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little season, and deceiving the nations during that period, and after that of his being cast into the lake of fire ; is he, then, to deceive the nations in the four quarters of the earth? What nations are they? or what earth will he find to deceive them in ? Must it be the new earth ? that cannot be, because there will be no more curse there. Where are we to find Gog and Magog ? Indeed, one ingenious Writer generates them out of the mud and slime of the burnt world *. If he had said, out of the smoke and ashes of the burnt world, it would have founded better, and would just have answered his purpose as well. Others have been a little bolder, and more merciful, having made the burning of the world to preceed. the Millennium, they have brought forth the Damned out of Hell, or their Purgatory, and placed them in a state of probation, and so given them another chance for it, and from thence have brought forth their Gog and Magog, who are to surround the camp of the Saints t. But this hypothesis seems as absurd as the former ; there is not the smallest proof given to either of these schemes in the Word of God; and the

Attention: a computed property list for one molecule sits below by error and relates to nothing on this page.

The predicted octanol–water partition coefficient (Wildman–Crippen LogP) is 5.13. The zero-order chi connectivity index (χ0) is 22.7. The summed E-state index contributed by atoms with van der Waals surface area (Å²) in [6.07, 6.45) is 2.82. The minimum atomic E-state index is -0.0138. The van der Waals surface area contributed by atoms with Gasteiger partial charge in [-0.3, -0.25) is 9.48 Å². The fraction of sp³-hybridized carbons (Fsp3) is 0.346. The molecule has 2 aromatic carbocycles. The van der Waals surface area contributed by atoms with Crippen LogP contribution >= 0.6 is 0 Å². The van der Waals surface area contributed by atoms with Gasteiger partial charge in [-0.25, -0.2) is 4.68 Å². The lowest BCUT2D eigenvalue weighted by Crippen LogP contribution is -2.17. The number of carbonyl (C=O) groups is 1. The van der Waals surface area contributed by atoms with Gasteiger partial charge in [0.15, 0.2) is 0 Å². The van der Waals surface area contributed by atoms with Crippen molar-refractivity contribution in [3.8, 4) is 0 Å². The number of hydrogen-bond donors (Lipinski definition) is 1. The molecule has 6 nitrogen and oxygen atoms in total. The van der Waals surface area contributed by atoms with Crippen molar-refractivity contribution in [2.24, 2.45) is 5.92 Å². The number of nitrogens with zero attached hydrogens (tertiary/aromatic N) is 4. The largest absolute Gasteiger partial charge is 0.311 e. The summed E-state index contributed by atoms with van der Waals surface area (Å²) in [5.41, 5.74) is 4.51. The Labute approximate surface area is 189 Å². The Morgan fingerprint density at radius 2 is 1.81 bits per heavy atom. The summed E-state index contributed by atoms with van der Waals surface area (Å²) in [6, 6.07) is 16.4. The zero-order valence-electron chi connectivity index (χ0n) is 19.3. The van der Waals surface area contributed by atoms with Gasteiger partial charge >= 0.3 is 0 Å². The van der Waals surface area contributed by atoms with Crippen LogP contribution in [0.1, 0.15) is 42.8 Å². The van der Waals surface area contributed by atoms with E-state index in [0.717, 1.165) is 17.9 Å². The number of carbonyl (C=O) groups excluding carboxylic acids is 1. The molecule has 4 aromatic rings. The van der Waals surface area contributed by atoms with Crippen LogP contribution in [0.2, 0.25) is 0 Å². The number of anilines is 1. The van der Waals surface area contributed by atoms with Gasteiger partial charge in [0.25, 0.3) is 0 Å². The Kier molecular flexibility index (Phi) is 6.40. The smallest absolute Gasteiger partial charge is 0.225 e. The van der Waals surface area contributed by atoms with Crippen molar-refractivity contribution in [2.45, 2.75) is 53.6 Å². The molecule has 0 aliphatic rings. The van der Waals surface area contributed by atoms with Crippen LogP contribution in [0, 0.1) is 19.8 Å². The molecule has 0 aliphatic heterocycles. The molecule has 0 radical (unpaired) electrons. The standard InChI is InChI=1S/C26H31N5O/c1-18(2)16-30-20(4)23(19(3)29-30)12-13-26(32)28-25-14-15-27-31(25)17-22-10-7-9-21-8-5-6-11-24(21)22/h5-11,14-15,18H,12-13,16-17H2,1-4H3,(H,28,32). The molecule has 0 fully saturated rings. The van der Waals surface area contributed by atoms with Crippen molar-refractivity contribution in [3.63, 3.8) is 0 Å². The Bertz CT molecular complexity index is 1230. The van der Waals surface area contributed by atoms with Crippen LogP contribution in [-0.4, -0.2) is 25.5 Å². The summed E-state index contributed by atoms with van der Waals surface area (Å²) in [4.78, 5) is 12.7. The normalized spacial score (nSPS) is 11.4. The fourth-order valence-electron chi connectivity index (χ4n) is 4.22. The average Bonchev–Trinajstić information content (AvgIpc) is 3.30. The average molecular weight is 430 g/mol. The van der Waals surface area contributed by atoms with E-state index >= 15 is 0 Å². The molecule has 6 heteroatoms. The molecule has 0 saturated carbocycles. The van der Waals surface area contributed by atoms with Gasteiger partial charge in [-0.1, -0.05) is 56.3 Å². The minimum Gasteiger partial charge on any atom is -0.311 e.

Buroct's Theory of the Earth-Vol. II. Page 313.
| Hartley on the Millennium.
placing the Millennium at the time, and order, which the twentieth Chapter of Revelation has appointed it, will set aside the need of such uncouth conje&tures. - 6. We may depend upon it, the Day of Judgment will immediately follow, or be closely.connected with, the burning of the world ; and Satan, and the beast, and the false Prophet, and Gog and Magog, will be secure enough from giving the Saints any more trouble ; for they will all be cast into the lake of fire.
7. In the following Sermons, I have not only guarded the great essentials of Religion, but have Jo incorporated them with what is said, that they are become, even a necessary part thereof; fo that let my scheme of the Millennium be all a mistake, Javing trutħ, may sustain no lo/s thereby. It is true, by that means, the subječt is considerably lengthened, which might have been delivered in much less compass ; but I hope that will be easily pardoned by candid readers.
8. Perhaps my bringing in some sketches of Natural History will need an apology to some readers, who are well acquainted with things of that nature, as well as some small parts of Geography. It may be necessary to observe, these Discourses
will fall into the hands of many who have had no opportunity of reading, or knowing, any thing of that kind, and yet it is obvious to every one, that the nature of the subječt requires fome little knowledge of that fort, especially in the spreading of the Gospel, and the change which must take place in the creation. For the sake of such, I judged it neceffary to introduce a few hints of